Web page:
the will of the LORD shall prosper in his hand.
(Isaiah 53:10)

6) We see a parallel in the final declaration of the psalm

they shall come and proclaim his righteousness to a people yet unborn,
that he has done it.
(Psalm 22:31)

When Jesus had received the sour wine, he said, "It is finished," and he bowed his head and gave up his spirit.
(John 19:30)

As we will see in a moment, the psalm ends in victory with a final word—one word in the Hebrew. It is translated in the ESV as He has done it! But it can also be translated: It is finished!

Psalm 22 points us to the completed work of Christ on the cross.

This bring us to the conclusion of Psalm 22:

III. The Culmination of Praise—the glorious conclusion to the psalm

As God answers David's prayer, the psalm ends with a crescendo of praise that resounds throughout space and time. David had said of God in verse 3 that He is enthroned on Israel's praise. The word for enthroned is found often in the Old Testament translated also as "dwell, sit, inhabit."

It is used in verses such as:

You shall teach them diligently to your children, and shall talk of them when you sit in your house, and when you walk by the way, and when you lie down, and when you rise.
(Deuteronomy 6:7)

Now when the king lived in his house and the LORD had given him rest from all his surrounding enemies, the king said to Nathan the prophet, "See now, I dwell in a house of cedar, but the ark of God dwells in a tent."
(2 Samuel 7:1–2)

Solomon sits on the royal throne.
(1 Kings 1:46)

And listen to the pleas of your servant and of your people Israel, when they pray toward this place. And listen from heaven your dwelling place, and when you hear, forgive.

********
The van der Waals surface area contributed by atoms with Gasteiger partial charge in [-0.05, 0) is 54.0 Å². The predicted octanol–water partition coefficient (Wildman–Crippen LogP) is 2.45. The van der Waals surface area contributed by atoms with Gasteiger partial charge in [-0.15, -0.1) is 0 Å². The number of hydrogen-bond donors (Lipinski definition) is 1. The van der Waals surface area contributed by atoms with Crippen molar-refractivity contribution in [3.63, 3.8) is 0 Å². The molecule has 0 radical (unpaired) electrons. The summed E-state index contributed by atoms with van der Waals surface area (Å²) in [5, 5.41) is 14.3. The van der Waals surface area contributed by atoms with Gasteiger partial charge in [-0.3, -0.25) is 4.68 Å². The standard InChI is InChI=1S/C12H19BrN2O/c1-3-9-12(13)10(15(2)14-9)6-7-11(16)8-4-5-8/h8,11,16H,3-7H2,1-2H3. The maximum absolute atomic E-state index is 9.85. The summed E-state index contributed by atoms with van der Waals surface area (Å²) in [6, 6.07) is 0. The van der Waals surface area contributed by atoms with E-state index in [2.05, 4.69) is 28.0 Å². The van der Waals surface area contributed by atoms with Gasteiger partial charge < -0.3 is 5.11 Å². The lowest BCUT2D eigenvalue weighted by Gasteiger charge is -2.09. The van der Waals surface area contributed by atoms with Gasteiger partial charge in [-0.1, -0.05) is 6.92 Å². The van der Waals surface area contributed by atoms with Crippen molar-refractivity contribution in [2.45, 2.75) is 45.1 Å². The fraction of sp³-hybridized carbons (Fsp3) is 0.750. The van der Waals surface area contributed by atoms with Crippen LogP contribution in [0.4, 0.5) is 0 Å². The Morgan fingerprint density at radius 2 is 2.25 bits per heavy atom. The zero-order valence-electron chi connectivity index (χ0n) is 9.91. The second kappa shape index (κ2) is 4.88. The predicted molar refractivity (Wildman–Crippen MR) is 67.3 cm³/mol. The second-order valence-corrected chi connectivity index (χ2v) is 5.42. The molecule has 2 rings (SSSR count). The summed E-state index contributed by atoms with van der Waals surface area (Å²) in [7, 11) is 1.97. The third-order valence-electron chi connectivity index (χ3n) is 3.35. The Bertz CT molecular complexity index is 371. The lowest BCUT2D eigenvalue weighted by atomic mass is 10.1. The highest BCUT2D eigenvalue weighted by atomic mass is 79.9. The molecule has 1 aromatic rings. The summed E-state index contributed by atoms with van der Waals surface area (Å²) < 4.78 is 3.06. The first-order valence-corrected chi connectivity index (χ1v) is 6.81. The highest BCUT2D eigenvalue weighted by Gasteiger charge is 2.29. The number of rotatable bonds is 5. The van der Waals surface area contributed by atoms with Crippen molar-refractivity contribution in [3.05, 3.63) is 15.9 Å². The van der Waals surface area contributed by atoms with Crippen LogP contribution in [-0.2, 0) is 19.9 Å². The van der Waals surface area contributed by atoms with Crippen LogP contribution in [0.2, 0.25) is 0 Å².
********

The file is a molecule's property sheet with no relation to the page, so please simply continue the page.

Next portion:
(2 Chronicles 6:21)

He who sits in the heavens laughs;
the Lord holds them in derision.
(Psalms 2:4)

But the LORD sits enthroned forever;
he has established his throne for justice,
(Psalms 9:7)

The LORD says to my Lord:
"Sit at my right hand,
until I make your enemies your footstool."
(Psalms 110:1)

Who is like the LORD our God,
who is seated on high,
(Psalms 113:5)

God has ordained praise as His throne—His dwelling place.

1) In the Old Testament He designated the place of His praise as Zion (the gathered people of God).

His abode has been established in Salem,
his dwelling place in Zion.
(Psalms 76:2)

We hear the call to praise throughout the psalms:

Sing praises to the LORD, who sits enthroned in Zion!
Tell among the peoples his deeds!
(Psalms 9:11)

Praise is due to you, O God, in Zion,
and to you shall vows be performed.
(Psalms 65:1)

that they may declare in Zion the name of the LORD,
and in Jerusalem his praise,
(Psalms 102:21)

Blessed be the LORD from Zion,
he who dwells in Jerusalem!
Praise the LORD!
(Psalms 135:21)

Isaiah encouraged the people to pray to God in Isaiah 62:

and give him no rest
until he establishes Jerusalem
and makes it a praise in the earth.
(Isaiah 62:7)

How did God accomplish this?

Again—He made His people a praise by sending His Son to save us.

2) God redeemed Zion by sending Jesus our King

"As for me, I have set my King on Zion, my holy hill."
(Psalms 2:6)

It was to Zion that Jesus came to suffer and to die for His people. He came into our midst as the Lamb to be slain. As prayer and praise arose in the temple in Jerusalem, interrupted by the rending of the veil, the King of kings was close at hand, answering the very cries for salvation that had echoed for generations in their songs.

3) In the Old Testament the place of God's praise was represented in a physical city Jerusalem and a physical temple.